In addition to the organic grains, flax meal, and other vital vitamins contained in their organic feed, Scratch and Peck obtain their protein from black soldier fly larvae, sometimes known as grubs.

This protein-rich substance contains minerals, vital amino acids, and sufficient calcium to fortify eggshells. The combined formula includes 16 percent protein, a proportion suitable for egg-laying mature chickens (age 20+ weeks), particularly those requiring additional protein during molting.

Scratch & Peck maintains high levels of openness, including recognition as a B Corporation, which establishes stringent requirements for corporate responsibility, philanthropic giving, and supply chain transparency.

Even the protein grubs are developed in a sustainable manner, with the larvae fed on pre-consumer food waste that would otherwise be disposed of in a landfill. Each bag of feed prevents the disposal of pounds of pre-consumer food waste.

Scratching and Pecking Ducks, geese, and other waterfowl may also consume Organic Chicken Feed. It is available in 10-, 25-, and 50-pound shipments, and subscribers receive a 5 percent discount.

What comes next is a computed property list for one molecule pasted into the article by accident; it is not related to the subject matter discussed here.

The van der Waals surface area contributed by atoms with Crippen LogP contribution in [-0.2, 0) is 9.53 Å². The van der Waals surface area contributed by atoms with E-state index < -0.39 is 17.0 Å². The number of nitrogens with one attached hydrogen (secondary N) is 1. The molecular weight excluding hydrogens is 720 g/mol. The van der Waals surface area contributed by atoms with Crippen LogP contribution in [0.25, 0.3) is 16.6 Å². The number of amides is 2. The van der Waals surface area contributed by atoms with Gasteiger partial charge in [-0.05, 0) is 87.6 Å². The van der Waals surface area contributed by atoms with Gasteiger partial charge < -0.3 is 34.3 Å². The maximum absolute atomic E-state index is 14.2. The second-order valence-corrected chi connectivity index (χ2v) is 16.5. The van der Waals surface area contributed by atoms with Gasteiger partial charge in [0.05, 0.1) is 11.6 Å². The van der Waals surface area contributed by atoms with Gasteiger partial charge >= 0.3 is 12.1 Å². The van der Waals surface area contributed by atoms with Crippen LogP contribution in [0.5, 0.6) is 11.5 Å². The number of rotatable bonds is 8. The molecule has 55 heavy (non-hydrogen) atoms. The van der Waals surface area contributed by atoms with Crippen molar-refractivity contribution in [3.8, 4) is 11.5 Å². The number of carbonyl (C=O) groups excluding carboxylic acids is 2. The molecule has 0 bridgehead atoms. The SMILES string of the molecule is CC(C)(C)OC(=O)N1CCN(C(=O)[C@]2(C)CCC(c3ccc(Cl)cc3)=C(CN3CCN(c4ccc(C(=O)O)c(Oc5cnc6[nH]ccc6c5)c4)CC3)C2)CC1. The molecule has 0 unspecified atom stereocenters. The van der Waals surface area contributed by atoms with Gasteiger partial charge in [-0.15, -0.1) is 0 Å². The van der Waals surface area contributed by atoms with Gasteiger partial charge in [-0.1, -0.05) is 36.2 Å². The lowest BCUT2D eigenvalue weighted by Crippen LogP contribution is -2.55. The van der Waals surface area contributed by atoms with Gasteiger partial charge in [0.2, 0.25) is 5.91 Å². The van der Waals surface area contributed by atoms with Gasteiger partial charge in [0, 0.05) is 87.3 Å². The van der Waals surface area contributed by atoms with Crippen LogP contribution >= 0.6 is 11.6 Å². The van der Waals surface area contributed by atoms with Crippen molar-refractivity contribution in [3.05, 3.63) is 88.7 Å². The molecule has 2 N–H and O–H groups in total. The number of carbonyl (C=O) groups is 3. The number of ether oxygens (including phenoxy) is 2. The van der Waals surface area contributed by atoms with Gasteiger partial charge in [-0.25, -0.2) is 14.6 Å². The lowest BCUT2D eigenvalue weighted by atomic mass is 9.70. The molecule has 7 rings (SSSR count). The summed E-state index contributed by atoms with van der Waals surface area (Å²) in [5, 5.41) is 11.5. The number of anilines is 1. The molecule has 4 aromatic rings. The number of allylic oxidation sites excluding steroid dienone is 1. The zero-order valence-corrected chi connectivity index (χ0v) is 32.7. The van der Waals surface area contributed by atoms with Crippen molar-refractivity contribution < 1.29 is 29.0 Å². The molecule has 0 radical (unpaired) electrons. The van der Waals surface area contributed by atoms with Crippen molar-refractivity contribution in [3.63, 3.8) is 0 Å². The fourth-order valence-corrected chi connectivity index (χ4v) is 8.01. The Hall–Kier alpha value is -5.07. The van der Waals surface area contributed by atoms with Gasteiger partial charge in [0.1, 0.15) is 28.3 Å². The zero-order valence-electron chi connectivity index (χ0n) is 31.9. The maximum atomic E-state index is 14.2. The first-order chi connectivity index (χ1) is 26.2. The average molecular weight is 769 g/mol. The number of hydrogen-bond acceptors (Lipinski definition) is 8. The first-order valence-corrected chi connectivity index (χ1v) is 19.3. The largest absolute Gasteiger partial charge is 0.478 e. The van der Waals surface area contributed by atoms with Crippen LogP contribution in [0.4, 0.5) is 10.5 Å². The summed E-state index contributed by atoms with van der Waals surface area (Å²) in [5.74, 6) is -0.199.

Manna Pro Organic Starter is Chicken Feed Crumbles.

Manna Pro Organic Starter Crumble Complete Feed

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What We Like

  • USDA-approved organic
  • Pesticide-, drug-, and genetically engineered substance-free.
  • Compatible with mixed poultry flocks

What We Don’t Like

  • Largest variety of fragments
  • Slightly more costly than conventional feeding.

Chicken beginning feed is formulated for day-old to eight-week-old chicks. Typically, it includes more protein than grower, layer, and broiler diets.

Manna Pro Organic Starter Crumbles Chicken Feed has 19 percent protein and is nutritionally complete, so it’s the only feed you’ll need for the first eight weeks of your hens’ life. Ensure that they have plenty amounts of clean, fresh water and that their feeding schedule is complete.